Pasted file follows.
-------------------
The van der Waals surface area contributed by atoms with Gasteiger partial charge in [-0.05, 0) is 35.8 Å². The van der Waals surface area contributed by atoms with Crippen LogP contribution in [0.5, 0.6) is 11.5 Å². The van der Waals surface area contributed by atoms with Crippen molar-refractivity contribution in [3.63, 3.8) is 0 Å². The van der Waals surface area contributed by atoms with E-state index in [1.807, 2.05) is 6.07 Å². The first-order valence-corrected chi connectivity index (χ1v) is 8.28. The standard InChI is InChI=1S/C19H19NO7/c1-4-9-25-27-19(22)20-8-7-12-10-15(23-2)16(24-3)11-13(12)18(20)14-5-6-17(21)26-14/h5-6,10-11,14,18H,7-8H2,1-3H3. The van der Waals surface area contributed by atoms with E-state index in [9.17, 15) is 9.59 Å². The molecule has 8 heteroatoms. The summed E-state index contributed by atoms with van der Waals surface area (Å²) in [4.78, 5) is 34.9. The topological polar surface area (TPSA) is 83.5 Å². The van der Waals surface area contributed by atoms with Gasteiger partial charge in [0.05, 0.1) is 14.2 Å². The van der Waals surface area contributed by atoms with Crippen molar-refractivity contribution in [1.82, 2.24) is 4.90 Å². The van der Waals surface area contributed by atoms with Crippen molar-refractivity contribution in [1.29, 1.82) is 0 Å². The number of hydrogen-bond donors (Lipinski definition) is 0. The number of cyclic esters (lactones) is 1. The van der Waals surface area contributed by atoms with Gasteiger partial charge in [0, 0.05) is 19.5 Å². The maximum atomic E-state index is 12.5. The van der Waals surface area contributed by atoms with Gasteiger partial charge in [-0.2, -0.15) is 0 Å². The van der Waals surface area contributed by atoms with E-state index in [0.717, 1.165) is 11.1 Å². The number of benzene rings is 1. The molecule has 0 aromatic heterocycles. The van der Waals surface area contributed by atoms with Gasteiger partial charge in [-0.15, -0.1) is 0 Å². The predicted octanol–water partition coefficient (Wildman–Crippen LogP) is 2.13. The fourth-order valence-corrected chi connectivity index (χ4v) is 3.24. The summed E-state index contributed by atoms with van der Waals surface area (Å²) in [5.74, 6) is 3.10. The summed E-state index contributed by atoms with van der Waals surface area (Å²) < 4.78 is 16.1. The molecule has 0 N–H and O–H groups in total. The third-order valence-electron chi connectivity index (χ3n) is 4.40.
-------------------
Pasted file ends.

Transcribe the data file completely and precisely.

The van der Waals surface area contributed by atoms with Gasteiger partial charge in [-0.05, 0) is 35.8 Å². The van der Waals surface area contributed by atoms with Crippen LogP contribution in [0.5, 0.6) is 11.5 Å². The van der Waals surface area contributed by atoms with Crippen molar-refractivity contribution in [3.63, 3.8) is 0 Å². The van der Waals surface area contributed by atoms with E-state index in [1.807, 2.05) is 6.07 Å². The first-order valence-corrected chi connectivity index (χ1v) is 8.28. The standard InChI is InChI=1S/C19H19NO7/c1-4-9-25-27-19(22)20-8-7-12-10-15(23-2)16(24-3)11-13(12)18(20)14-5-6-17(21)26-14/h5-6,10-11,14,18H,7-8H2,1-3H3. The van der Waals surface area contributed by atoms with E-state index in [9.17, 15) is 9.59 Å². The molecule has 8 heteroatoms. The summed E-state index contributed by atoms with van der Waals surface area (Å²) in [4.78, 5) is 34.9. The topological polar surface area (TPSA) is 83.5 Å². The van der Waals surface area contributed by atoms with Gasteiger partial charge in [0.05, 0.1) is 14.2 Å². The van der Waals surface area contributed by atoms with Crippen molar-refractivity contribution in [1.82, 2.24) is 4.90 Å². The van der Waals surface area contributed by atoms with Crippen molar-refractivity contribution in [1.29, 1.82) is 0 Å². The number of hydrogen-bond donors (Lipinski definition) is 0. The number of cyclic esters (lactones) is 1. The van der Waals surface area contributed by atoms with Gasteiger partial charge in [0, 0.05) is 19.5 Å². The maximum atomic E-state index is 12.5. The van der Waals surface area contributed by atoms with Gasteiger partial charge in [-0.2, -0.15) is 0 Å². The van der Waals surface area contributed by atoms with E-state index in [0.717, 1.165) is 11.1 Å². The number of benzene rings is 1. The molecule has 0 aromatic heterocycles. The van der Waals surface area contributed by atoms with Gasteiger partial charge in [-0.15, -0.1) is 0 Å². The predicted octanol–water partition coefficient (Wildman–Crippen LogP) is 2.13. The fourth-order valence-corrected chi connectivity index (χ4v) is 3.24. The summed E-state index contributed by atoms with van der Waals surface area (Å²) in [5.74, 6) is 3.10. The summed E-state index contributed by atoms with van der Waals surface area (Å²) < 4.78 is 16.1. The molecule has 0 N–H and O–H groups in total. The third-order valence-electron chi connectivity index (χ3n) is 4.40.